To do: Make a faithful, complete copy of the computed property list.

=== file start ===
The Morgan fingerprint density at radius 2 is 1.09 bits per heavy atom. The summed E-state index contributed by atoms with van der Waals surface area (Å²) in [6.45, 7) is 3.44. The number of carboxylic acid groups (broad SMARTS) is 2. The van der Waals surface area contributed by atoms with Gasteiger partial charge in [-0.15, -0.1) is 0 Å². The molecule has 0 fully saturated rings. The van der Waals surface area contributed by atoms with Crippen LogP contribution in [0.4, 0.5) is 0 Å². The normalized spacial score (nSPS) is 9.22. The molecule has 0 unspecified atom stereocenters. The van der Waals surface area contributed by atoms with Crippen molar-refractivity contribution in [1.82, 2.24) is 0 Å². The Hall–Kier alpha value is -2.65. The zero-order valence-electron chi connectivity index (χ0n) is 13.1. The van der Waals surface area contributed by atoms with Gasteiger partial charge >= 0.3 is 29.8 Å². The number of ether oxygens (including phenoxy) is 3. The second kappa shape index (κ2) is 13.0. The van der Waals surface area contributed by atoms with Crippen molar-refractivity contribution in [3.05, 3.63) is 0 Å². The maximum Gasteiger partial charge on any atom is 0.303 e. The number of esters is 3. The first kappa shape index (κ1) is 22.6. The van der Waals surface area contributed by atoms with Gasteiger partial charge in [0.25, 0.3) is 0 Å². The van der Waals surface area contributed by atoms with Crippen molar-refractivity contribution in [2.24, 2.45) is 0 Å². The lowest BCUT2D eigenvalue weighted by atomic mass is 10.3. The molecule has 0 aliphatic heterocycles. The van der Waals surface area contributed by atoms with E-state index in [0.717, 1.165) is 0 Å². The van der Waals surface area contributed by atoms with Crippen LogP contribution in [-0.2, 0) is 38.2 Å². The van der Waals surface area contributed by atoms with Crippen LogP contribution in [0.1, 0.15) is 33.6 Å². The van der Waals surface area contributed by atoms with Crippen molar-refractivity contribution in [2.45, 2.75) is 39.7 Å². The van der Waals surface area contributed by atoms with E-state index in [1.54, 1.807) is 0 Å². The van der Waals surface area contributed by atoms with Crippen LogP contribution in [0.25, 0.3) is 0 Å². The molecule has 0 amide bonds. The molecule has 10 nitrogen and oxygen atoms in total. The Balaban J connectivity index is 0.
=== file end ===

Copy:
The Morgan fingerprint density at radius 2 is 1.09 bits per heavy atom. The summed E-state index contributed by atoms with van der Waals surface area (Å²) in [6.45, 7) is 3.44. The number of carboxylic acid groups (broad SMARTS) is 2. The van der Waals surface area contributed by atoms with Gasteiger partial charge in [-0.15, -0.1) is 0 Å². The molecule has 0 fully saturated rings. The van der Waals surface area contributed by atoms with Crippen LogP contribution in [0.4, 0.5) is 0 Å². The normalized spacial score (nSPS) is 9.22. The molecule has 0 unspecified atom stereocenters. The van der Waals surface area contributed by atoms with Crippen molar-refractivity contribution in [1.82, 2.24) is 0 Å². The Hall–Kier alpha value is -2.65. The zero-order valence-electron chi connectivity index (χ0n) is 13.1. The van der Waals surface area contributed by atoms with Gasteiger partial charge >= 0.3 is 29.8 Å². The number of ether oxygens (including phenoxy) is 3. The second kappa shape index (κ2) is 13.0. The van der Waals surface area contributed by atoms with Crippen molar-refractivity contribution in [3.05, 3.63) is 0 Å². The maximum Gasteiger partial charge on any atom is 0.303 e. The number of esters is 3. The first kappa shape index (κ1) is 22.6. The van der Waals surface area contributed by atoms with Gasteiger partial charge in [0.25, 0.3) is 0 Å². The van der Waals surface area contributed by atoms with Crippen molar-refractivity contribution in [2.24, 2.45) is 0 Å². The lowest BCUT2D eigenvalue weighted by atomic mass is 10.3. The molecule has 0 aliphatic heterocycles. The van der Waals surface area contributed by atoms with E-state index in [0.717, 1.165) is 0 Å². The van der Waals surface area contributed by atoms with Crippen LogP contribution in [-0.2, 0) is 38.2 Å². The van der Waals surface area contributed by atoms with Crippen LogP contribution in [0.1, 0.15) is 33.6 Å². The van der Waals surface area contributed by atoms with Crippen molar-refractivity contribution in [2.45, 2.75) is 39.7 Å². The van der Waals surface area contributed by atoms with E-state index in [1.54, 1.807) is 0 Å². The van der Waals surface area contributed by atoms with Crippen LogP contribution in [0.25, 0.3) is 0 Å². The molecule has 0 amide bonds. The molecule has 10 nitrogen and oxygen atoms in total. The Balaban J connectivity index is 0.